A View of the Irish Language: Language and History in Ireland from the Middle Ages to the Present
By Steve G. Ellis
Language and Identities in Historical Perspective, edited by Ann Katherine Isaacs (Pisa University Press, 2005)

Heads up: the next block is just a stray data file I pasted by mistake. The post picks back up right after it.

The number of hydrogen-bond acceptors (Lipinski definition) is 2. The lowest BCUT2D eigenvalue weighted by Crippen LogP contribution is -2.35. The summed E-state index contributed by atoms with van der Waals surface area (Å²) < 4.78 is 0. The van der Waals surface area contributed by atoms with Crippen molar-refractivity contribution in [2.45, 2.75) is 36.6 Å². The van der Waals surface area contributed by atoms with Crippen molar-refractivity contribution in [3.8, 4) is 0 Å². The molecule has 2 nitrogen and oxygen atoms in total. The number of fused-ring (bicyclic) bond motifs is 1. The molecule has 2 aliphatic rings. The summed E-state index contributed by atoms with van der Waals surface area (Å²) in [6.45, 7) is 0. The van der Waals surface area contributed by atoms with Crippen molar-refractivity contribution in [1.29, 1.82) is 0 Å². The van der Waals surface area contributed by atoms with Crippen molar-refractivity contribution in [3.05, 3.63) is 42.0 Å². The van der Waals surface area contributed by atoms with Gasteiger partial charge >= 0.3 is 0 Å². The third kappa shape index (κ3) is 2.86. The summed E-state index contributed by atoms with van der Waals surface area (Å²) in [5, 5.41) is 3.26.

Synopsis: In 1400 Gaelic was spoken throughout most of Ireland, Scotland, and the Isle of Man, with the exception of the Scottish lowlands and small parts of eastern and southern Ireland. What is quite remarkable about late medieval Gaelic is that there had long evolved a standard literary form, classical common Gaelic (usually described in Ireland as ‘classical modern Irish’), which was written (and presumably spoken) by the Gaelic learned classes throughout the Gaelic world and was maintained by schools of native learning established in Ireland and Scotland. Presumably, the peasantry must have spoken different dialects, but anything written in Gaelic was in this standard literary form, which was very much a scholarly language with a long tradition of writing on such topics as theology and medicine. Although Gaelic was denigrated by English and Scots princes as a barbarous language spoken by savages, the reality was that Gaelic in 1400 was far more of a literary language than English or Scots. This paper goes on to examine the reasons for the decline of Gaelic, beginning in the 16th century, as well as the modern day efforts to promote the language in Ireland.